Eliminating threats to privacy starts by taking proactive steps toward securing your cyber presence, whether online or on your smartphone. To ensure that your expunged case does not show up online, hire a specialist to perform a background database check, effectively removing your expunged record from public view. Removing your criminal record, and thereby your personal information, from public databases and search engines is just one way to secure your privacy and identity in a time of rapid technological expansion.
A conviction is the result when a court of law finds a defendant guilty of a crime.
When the defendant makes a plea of “nolo contendere”, or no contest, it is also defined as a conviction in the United States.
If you have a conviction on your record and would like to determine whether or not your conviction is eligible for criminal record relief, visit RecordGone.com for your free eligibility test or call today for your free over-the-phone consultation at 877-573-7273.
Alonzo King, a convicted Maryland rapist, may not be the ideal poster boy for individual privacy rights. However, his case is at the center of a tight debate about how and under what circumstances law enforcement officers should be allowed to collect an individual’s DNA. This month, the U.S. Supreme Court reversed a lower court ruling, coming down on the side of law enforcement. In their 5-4 decision, the Court held that DNA collection is useful and legal for police to do, even when there is no other evidence of a specific crime. Still more interesting is that the justices failed to follow their usual voting patterns. Associate Justice Scalia, who normally votes in favor of giving states more power, wrote the sharply worded dissent. All of the female justices, Ginsberg, Sotomayer and Kagen, voted with him.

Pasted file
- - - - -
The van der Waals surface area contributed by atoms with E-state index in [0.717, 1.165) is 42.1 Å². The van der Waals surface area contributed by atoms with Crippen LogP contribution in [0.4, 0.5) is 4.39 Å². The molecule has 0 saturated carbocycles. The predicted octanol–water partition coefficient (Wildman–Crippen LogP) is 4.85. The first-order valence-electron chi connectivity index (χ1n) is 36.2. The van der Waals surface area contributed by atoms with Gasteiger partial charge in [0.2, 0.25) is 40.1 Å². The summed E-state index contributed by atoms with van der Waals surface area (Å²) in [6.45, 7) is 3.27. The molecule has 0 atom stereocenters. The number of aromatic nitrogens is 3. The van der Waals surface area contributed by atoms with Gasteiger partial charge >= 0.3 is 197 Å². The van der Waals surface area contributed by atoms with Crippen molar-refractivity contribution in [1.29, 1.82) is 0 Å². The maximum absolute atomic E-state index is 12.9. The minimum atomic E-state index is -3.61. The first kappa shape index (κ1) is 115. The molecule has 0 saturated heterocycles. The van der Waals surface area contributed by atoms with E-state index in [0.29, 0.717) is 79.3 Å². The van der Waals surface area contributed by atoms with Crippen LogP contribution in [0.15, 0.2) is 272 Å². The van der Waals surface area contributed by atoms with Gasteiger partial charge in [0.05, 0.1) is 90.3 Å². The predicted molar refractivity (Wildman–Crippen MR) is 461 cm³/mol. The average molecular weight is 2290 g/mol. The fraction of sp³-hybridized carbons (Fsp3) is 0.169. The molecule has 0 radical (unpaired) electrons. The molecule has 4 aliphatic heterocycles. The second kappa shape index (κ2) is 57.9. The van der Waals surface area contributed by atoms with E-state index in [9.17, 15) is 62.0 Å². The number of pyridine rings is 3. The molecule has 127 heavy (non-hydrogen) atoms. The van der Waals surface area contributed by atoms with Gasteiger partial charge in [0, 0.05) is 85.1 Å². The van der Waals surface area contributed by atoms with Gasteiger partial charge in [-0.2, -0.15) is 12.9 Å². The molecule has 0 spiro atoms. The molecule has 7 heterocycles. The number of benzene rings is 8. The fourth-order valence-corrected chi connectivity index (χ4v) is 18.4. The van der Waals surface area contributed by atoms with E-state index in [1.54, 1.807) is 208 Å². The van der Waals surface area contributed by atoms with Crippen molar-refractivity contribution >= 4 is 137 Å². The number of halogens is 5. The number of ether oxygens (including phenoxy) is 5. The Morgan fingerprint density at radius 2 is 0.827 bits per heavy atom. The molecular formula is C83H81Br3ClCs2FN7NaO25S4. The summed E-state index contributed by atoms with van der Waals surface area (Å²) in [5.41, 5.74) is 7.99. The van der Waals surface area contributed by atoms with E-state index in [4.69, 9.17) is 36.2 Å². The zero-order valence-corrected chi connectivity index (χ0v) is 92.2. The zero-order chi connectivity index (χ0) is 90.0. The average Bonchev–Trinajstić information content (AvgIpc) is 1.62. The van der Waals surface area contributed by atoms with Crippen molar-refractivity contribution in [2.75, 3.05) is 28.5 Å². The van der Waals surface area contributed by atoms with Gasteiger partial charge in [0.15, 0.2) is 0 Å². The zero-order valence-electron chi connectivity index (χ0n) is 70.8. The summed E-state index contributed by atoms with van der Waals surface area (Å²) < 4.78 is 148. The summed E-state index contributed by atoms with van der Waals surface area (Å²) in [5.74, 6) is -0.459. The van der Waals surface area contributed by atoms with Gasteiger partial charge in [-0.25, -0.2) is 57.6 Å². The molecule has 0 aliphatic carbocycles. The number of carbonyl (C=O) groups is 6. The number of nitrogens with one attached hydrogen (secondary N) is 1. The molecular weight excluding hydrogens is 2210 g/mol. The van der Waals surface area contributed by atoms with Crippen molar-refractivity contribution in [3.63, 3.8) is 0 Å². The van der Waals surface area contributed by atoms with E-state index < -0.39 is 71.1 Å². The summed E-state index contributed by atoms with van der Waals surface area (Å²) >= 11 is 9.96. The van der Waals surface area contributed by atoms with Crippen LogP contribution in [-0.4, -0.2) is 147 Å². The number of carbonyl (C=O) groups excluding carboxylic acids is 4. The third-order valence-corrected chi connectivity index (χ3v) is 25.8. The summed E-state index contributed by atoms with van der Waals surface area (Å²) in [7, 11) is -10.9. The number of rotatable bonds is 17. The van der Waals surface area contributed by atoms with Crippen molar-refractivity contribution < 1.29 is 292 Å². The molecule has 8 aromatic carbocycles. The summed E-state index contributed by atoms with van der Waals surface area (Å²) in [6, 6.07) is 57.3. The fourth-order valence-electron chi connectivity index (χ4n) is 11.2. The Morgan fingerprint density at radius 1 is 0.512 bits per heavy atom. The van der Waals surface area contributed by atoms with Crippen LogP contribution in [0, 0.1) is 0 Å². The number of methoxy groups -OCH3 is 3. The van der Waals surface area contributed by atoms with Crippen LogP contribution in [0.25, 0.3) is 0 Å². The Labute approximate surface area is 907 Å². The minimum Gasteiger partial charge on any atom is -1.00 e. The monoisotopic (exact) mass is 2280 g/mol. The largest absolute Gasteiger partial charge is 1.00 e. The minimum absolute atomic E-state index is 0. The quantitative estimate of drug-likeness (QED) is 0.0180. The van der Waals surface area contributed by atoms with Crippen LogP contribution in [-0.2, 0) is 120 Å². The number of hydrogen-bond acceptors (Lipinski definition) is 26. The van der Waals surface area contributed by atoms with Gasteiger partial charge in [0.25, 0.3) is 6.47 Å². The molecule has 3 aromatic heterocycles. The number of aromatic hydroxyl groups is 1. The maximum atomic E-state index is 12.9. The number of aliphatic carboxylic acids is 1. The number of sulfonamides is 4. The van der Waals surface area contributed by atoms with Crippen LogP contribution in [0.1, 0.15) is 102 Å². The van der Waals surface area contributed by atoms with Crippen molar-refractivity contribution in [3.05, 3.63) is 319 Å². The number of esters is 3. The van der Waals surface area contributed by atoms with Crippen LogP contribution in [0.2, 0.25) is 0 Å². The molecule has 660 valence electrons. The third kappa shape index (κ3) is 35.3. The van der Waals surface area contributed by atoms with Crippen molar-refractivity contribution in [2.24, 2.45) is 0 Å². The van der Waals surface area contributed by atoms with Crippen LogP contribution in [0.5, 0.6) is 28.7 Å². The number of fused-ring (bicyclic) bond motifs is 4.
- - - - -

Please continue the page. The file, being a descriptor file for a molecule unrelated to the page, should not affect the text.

What the SCOTUS decision on DNA collection means
Police no longer have to have a reason to suspect a person has committed a crime to collect his or her DNA. Once the person is “in the system,” police now have the right to check the person’s DNA against evidence for any number of offenses. For instance, a person can be arrested for shoplifting or DUI and his or her DNA can be compared to samples in murder or rape case files. Although the Supreme Court suggested DNA be used only for serious crimes, they indicated they had no real expectation that this barrier would stay in place.
DNA Swabs are Already in Practice
Twenty-eight states currently have laws in place to collect DNA swabs from persons arrested for serious crimes, according to ABC News. It is already standard procedure in all 50 states to collect samples from persons convicted of a crime. These samples are entered into a nationwide Combined DNA Index System (CODIS) database administered by the FBI. The Washington Post reported that court documents state the database currently has more than 1.1 million samples.
Individual Rights Threats